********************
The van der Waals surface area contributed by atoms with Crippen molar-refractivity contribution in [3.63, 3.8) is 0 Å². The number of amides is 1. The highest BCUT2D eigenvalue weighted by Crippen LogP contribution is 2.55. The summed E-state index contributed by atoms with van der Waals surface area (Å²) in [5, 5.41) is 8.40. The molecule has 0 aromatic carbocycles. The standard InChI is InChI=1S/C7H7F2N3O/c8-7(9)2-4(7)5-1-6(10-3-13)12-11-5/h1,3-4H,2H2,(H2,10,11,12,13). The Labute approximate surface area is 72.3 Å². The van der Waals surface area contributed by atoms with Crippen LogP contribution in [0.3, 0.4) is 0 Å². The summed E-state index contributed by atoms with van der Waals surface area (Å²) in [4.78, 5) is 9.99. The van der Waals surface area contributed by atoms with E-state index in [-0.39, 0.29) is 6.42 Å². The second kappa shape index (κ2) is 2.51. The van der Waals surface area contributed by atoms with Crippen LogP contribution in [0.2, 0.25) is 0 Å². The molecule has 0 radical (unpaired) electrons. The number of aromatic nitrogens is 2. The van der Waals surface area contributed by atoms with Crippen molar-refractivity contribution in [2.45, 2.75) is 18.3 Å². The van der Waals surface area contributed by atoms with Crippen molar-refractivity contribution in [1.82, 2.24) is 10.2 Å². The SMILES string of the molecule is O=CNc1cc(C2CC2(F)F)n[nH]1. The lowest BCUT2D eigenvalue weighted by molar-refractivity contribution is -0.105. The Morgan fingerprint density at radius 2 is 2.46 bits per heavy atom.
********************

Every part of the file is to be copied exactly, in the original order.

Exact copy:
The van der Waals surface area contributed by atoms with Crippen molar-refractivity contribution in [3.63, 3.8) is 0 Å². The number of amides is 1. The highest BCUT2D eigenvalue weighted by Crippen LogP contribution is 2.55. The summed E-state index contributed by atoms with van der Waals surface area (Å²) in [5, 5.41) is 8.40. The molecule has 0 aromatic carbocycles. The standard InChI is InChI=1S/C7H7F2N3O/c8-7(9)2-4(7)5-1-6(10-3-13)12-11-5/h1,3-4H,2H2,(H2,10,11,12,13). The Labute approximate surface area is 72.3 Å². The van der Waals surface area contributed by atoms with Crippen LogP contribution in [0.3, 0.4) is 0 Å². The summed E-state index contributed by atoms with van der Waals surface area (Å²) in [4.78, 5) is 9.99. The van der Waals surface area contributed by atoms with E-state index in [-0.39, 0.29) is 6.42 Å². The second kappa shape index (κ2) is 2.51. The van der Waals surface area contributed by atoms with Crippen LogP contribution in [0.2, 0.25) is 0 Å². The molecule has 0 radical (unpaired) electrons. The number of aromatic nitrogens is 2. The van der Waals surface area contributed by atoms with Crippen molar-refractivity contribution in [2.45, 2.75) is 18.3 Å². The van der Waals surface area contributed by atoms with Crippen molar-refractivity contribution in [1.82, 2.24) is 10.2 Å². The SMILES string of the molecule is O=CNc1cc(C2CC2(F)F)n[nH]1. The lowest BCUT2D eigenvalue weighted by molar-refractivity contribution is -0.105. The Morgan fingerprint density at radius 2 is 2.46 bits per heavy atom.